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Lionel Richie is an American singer-songwriter known for creating numerous hits, both with band the Commodores and on his own.
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Born in 1949, singer-songwriter Lionel Richie grew up in Tuskegee, Alabama. He was a founding member of the Commodores, a top R&B act of the 1970s. In 1982, Richie's self-titled solo debut album was a hit. "Truly," a ballad from that album, reached No. 1 and earned him a Grammy Award. More hits soon followed, including "Hello" and "Dancing on the Ceiling." In 1985,
"Country music has always been about as close to R&B as you can possibly get. We're storytellers."
"I always like to challenge myself. I never want to be put into a box."
"I wrote real-life stuff. I didn't write around some fantasy. I wrote stuff like 'Easy Like Sunday Morning.' What year? Any year. 'All Night Long' is all night long."
"I was born and raised in a community where if somebody can't eat, the whole town goes to feed him."
he co-wrote the famine relief song "We Are the World" with Michael Jackson. Richie's later albums include Louder than Words (1996) and Coming Home (2006). More recently, he has enjoyed renewed chart success with his 2012 country album, Tuskegee.
Singer-songwriter Lionel Brockman Richie was born on June 20, 1949, in Tuskegee, Alabama. He grew up at the Tuskegee Institute, where two generations of his family worked (including his grandfather, who worked with Booker T. Washington). As he explained to Esquire magazine, the school and surrounding community provided a warm and supportive environment for the young Richie: "I was born and raised in a community where if somebody can't eat, the whole town goes to feed him," he said.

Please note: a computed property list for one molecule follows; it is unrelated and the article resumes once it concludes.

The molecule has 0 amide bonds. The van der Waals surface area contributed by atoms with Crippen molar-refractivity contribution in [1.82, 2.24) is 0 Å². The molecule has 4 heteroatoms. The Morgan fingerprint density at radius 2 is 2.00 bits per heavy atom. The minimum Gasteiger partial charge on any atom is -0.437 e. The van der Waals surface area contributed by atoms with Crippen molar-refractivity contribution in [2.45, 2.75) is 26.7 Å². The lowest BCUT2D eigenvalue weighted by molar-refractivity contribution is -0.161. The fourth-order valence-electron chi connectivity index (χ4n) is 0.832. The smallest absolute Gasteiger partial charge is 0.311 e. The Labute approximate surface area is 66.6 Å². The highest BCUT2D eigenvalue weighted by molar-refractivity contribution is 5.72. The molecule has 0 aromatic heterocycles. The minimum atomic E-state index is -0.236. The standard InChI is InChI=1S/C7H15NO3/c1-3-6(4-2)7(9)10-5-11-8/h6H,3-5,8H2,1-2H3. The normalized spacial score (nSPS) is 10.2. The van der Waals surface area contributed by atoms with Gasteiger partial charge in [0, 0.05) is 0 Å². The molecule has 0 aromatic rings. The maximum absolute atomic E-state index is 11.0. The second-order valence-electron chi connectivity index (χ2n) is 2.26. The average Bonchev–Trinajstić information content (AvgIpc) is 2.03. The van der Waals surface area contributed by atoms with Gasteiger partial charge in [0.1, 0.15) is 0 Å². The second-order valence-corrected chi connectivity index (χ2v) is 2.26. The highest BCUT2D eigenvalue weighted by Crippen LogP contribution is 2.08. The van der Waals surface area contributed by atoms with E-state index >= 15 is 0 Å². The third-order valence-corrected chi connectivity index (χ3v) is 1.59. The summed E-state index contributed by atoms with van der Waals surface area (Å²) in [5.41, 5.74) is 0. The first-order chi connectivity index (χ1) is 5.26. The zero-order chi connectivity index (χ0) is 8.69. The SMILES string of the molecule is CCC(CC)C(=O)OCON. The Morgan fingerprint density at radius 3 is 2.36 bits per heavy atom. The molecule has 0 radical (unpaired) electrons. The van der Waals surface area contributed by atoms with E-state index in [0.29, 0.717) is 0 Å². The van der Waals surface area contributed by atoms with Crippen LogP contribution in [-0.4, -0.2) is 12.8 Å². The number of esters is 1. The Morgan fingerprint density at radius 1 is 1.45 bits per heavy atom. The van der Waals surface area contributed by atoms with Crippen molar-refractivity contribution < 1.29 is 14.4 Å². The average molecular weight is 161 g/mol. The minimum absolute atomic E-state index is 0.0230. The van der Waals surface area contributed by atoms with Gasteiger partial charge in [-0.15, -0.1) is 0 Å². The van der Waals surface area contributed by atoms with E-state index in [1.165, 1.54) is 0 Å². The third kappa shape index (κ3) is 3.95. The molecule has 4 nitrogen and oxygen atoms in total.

Early on, Richie toyed with the idea of becoming a priest, but music proved to be his true calling. A founding member of the Commodores—one of the most popular R&B acts of the late 1970s—Richie played saxophone, performed some vocals and wrote songs for the group; he contributed to such hits as "Easy," "Brick House" and "Three Times a Lady."
In 1980, Lionel Richie left the Commodores to become a solo act. The following year, his duet with Diana Ross on "Endless Love" reached the top of the charts. In 1982, he released his debut solo album, Lionel Richie, which quickly became a hit on the U.S. Billboard charts. One ballad from that album, "Truly," climbed to the top of the charts, also garnering Richie a Grammy Award for best male pop vocal performance.
Richie's next effort, 1984's Can't Slow Down, featured the energetic pop hit "All Night Long" as well as the dreamy ballad "Hello." The success of this project, which won Richie a Grammy for best album of the year, helped cement his status as one of the era's biggest stars. He performed "All Night Long" at the closing ceremony of the 1984 Olympic Games, held in Los Angeles, California.
The following year, Richie focused on helping those in need, co-writing the famine relief song "We Are The World" (1985) with Michael Jackson. His popularity continued to grow with the release of his next album, 1986's Dancing on the Ceiling, which sold roughly 4 million copies.
For several years after releasing Dancing on the Ceiling, Richie suffered a series of personal challenges, and disappeared from the music scene as a result. His father died in 1990, and he and first wife Brenda Harvey had an ugly, public break-up a few years later. Their adopted daughter, Nicole, stayed with Brenda after the divorce.
Richie returned to music in 1996, releasing the album Louder Than Words.
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